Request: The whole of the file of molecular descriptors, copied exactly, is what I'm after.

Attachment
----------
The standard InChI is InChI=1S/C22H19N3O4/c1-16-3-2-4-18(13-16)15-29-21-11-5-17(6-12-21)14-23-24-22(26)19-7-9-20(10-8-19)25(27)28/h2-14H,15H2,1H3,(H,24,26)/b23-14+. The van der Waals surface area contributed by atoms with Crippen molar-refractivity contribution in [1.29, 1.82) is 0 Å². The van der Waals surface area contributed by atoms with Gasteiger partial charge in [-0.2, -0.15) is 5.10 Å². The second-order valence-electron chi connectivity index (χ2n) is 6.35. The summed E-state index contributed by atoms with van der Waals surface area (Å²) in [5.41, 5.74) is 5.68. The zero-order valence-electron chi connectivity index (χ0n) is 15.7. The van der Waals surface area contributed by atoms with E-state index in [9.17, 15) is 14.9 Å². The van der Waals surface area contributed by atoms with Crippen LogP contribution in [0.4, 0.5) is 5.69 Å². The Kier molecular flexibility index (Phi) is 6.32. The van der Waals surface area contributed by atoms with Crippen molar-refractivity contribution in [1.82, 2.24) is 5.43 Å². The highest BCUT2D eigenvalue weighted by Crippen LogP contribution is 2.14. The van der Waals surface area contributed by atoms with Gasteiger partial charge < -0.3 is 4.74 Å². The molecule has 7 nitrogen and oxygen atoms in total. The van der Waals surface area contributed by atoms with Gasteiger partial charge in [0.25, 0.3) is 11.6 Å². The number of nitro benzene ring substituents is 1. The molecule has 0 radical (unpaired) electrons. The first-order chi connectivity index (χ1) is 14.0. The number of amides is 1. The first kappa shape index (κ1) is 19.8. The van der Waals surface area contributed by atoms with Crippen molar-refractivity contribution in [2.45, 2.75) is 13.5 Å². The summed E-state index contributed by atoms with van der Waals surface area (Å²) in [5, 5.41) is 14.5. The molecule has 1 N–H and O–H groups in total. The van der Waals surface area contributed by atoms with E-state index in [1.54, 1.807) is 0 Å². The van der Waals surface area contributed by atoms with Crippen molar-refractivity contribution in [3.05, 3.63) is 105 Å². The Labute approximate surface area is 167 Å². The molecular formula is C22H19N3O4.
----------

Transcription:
The standard InChI is InChI=1S/C22H19N3O4/c1-16-3-2-4-18(13-16)15-29-21-11-5-17(6-12-21)14-23-24-22(26)19-7-9-20(10-8-19)25(27)28/h2-14H,15H2,1H3,(H,24,26)/b23-14+. The van der Waals surface area contributed by atoms with Crippen molar-refractivity contribution in [1.29, 1.82) is 0 Å². The van der Waals surface area contributed by atoms with Gasteiger partial charge in [-0.2, -0.15) is 5.10 Å². The second-order valence-electron chi connectivity index (χ2n) is 6.35. The summed E-state index contributed by atoms with van der Waals surface area (Å²) in [5.41, 5.74) is 5.68. The zero-order valence-electron chi connectivity index (χ0n) is 15.7. The van der Waals surface area contributed by atoms with E-state index in [9.17, 15) is 14.9 Å². The van der Waals surface area contributed by atoms with Crippen LogP contribution in [0.4, 0.5) is 5.69 Å². The Kier molecular flexibility index (Phi) is 6.32. The van der Waals surface area contributed by atoms with Crippen molar-refractivity contribution in [1.82, 2.24) is 5.43 Å². The highest BCUT2D eigenvalue weighted by Crippen LogP contribution is 2.14. The van der Waals surface area contributed by atoms with Gasteiger partial charge < -0.3 is 4.74 Å². The molecule has 7 nitrogen and oxygen atoms in total. The van der Waals surface area contributed by atoms with Gasteiger partial charge in [0.25, 0.3) is 11.6 Å². The number of nitro benzene ring substituents is 1. The molecule has 0 radical (unpaired) electrons. The first-order chi connectivity index (χ1) is 14.0. The number of amides is 1. The first kappa shape index (κ1) is 19.8. The van der Waals surface area contributed by atoms with Crippen molar-refractivity contribution in [2.45, 2.75) is 13.5 Å². The summed E-state index contributed by atoms with van der Waals surface area (Å²) in [5, 5.41) is 14.5. The molecule has 1 N–H and O–H groups in total. The van der Waals surface area contributed by atoms with E-state index in [1.54, 1.807) is 0 Å². The van der Waals surface area contributed by atoms with Crippen molar-refractivity contribution in [3.05, 3.63) is 105 Å². The Labute approximate surface area is 167 Å². The molecular formula is C22H19N3O4.